National Journal: GOP Reps. Doing Well in Latino Districts

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GOP candidates are doing better than expected by pollsters in districts with large Latino populations, says a report in National Journal.

The site reported;

Democrats counting on President Trump’s hard-line immigration policies to spark energized Hispanic turnout and a wave against GOP candidates in this year’s midterms will be surprised to see what’s transpiring. Even during the heat of the family-separation crisis, Democrats are underperforming in heavily Hispanic constituencies, from GOP-held border battlegrounds in Texas to diversifying districts in Southern California to the nation’s most populous Senate battleground in Florida.

The National Journal article was posted just before the Bureau of Labor Statistics showed unemployment among Latinos had reached a record low of 4.6 percent. Wages are also rising for many people in blue-collar jobs because of President Donald Trump’s “Hire American” economic strategy, which also blocked a June push for a wage-cutting amnesty by business-first Republicans.

The greater danger facing GOP candidates is posed by women in well-off suburbs, the magazine explained. For example, Rep. Will Hurd of Texas represents a district along the border where Latinos comprise 7-out-10 in the local population, but:

He’s in surprisingly good shape as he vies for a third term against Democrat Gina Ortiz Jones. Despite holding one of the 25 GOP seats that Clinton carried, he’s not on the list of The Cook Political Report’s most endangered 31 members. His Texas colleagues John Culberson and Pete Sessions, representing suburban Houston and Dallas districts where Republicans traditionally dominate, are in deeper trouble. It’s a crystal-clear sign that the anti-Trump anger is concentrated within whiter, affluent suburban communities, not the Hispanic battlegrounds with the most at stake.

The situation among Latino voters is similar in the West Coast and in Florida, the magazine says.

Down in South Florida, one of the few Republicans to represent a majority-Hispanic district is also showing his resilience. In a recent Democratic survey conducted in his district, Rep. Carlos Curbelo sported a solid 42-27 favorability score, with 48 percent of voters approving of Trump’s job performance. Clinton won this district by 16 points, so if anything, these results suggest Trump has gained ground with the district’s substantial Cuban-American community since becoming president.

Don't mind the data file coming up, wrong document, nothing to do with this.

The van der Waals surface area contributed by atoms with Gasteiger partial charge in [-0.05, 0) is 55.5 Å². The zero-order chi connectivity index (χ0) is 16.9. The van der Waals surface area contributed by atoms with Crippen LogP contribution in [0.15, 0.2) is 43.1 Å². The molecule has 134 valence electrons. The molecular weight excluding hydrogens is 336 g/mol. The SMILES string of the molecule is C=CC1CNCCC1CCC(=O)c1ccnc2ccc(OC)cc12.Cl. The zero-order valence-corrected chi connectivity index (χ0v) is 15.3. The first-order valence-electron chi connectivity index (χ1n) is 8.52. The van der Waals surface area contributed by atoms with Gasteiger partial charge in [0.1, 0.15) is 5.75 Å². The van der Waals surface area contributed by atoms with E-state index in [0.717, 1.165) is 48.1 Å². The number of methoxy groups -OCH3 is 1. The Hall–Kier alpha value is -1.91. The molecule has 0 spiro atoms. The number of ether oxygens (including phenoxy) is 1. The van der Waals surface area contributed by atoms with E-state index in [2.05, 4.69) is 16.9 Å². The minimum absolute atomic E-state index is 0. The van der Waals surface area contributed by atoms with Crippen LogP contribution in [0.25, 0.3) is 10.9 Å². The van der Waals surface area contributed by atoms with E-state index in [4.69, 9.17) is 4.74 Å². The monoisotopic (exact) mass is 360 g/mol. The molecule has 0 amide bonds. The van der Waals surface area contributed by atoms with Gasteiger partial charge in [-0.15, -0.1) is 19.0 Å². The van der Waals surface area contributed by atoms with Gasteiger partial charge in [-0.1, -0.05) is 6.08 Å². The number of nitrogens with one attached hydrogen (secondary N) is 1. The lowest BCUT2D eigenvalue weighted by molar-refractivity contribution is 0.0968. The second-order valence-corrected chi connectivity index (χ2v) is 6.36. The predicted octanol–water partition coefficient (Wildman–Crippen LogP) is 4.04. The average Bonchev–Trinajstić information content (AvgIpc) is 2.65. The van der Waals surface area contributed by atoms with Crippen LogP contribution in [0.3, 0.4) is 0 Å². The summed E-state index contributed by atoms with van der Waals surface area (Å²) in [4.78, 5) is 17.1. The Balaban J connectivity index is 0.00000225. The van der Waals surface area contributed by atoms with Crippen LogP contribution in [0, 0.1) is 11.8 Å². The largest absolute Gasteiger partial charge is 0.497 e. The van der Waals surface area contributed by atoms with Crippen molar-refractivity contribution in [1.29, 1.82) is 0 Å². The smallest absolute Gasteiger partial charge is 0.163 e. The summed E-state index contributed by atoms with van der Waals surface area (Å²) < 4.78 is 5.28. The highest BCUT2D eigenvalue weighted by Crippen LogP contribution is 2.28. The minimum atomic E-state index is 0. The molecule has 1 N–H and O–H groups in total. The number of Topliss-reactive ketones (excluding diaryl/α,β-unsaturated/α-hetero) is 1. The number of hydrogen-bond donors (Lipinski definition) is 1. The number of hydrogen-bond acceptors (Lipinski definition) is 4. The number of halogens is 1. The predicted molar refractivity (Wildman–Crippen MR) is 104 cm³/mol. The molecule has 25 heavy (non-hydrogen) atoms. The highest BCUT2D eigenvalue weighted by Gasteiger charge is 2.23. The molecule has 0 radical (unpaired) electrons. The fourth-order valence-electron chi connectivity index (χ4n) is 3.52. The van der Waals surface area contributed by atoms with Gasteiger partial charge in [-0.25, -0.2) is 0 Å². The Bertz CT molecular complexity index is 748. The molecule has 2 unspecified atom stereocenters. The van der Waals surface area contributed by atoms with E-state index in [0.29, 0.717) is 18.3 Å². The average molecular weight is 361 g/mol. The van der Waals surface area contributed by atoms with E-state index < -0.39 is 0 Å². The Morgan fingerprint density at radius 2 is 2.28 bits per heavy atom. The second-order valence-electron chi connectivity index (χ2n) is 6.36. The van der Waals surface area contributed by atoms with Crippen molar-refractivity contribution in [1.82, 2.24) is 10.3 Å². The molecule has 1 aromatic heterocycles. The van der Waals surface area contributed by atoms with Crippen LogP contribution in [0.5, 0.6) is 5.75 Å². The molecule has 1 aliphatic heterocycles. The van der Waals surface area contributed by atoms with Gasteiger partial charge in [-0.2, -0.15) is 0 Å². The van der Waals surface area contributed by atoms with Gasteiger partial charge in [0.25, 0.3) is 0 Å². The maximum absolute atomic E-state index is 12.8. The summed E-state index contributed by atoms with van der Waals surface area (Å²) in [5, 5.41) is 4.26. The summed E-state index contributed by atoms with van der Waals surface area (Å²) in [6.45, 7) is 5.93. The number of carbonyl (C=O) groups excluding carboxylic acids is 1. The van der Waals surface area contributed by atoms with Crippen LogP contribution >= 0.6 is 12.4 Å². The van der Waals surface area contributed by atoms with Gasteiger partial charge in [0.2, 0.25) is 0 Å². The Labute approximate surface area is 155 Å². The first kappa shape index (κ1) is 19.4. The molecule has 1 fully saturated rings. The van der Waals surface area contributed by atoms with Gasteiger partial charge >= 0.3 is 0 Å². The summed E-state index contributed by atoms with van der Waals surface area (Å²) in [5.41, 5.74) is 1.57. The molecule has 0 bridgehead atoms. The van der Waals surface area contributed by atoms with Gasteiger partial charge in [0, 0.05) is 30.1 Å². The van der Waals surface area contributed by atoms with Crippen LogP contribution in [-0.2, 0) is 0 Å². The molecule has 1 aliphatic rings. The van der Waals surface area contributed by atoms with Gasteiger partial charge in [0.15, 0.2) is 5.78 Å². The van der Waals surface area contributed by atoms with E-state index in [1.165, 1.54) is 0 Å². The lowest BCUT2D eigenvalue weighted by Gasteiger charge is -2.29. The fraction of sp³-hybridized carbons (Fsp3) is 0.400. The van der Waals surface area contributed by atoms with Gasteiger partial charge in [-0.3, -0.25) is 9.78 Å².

In May and June, Hurd and Curbelo got a lot of favorable coverage from the pro-amnesty media because of their campaign for passage of an amnesty via the discharge-petition process. Their push was defeated when Democrats refused to compromise and blocked a bill on June 21.

Latinos’ concern about immigration is spotlighted by the left-leaning establishment media, but many polls show that most Latinos prioritize typical concerns about jobs, wages, families, crime and healthcare. For example, most Latinos are most concerned about the economy, healthcare, and crime, not immigration, according to a recent poll of Latino adults by Reuters:

National Journal argues that the Democrats’ campaign aimed at Trump’s immigration policies is having the biggest impact on suburban, well-off women voters.

There’s some evidence to back up that claim. The June 24-25 poll of 1,448 registered voters by Harvard-Harris showed that 45 percent of women — and 39 percent of men — “strongly disapprove” of Trump’s immigration policies. In comparison, 24 percent of women “strongly approve” of Trump’s policies.

But a Rasmussen poll taken near the same time shows a modest sex difference once the broad question is narrowed to specific issues:






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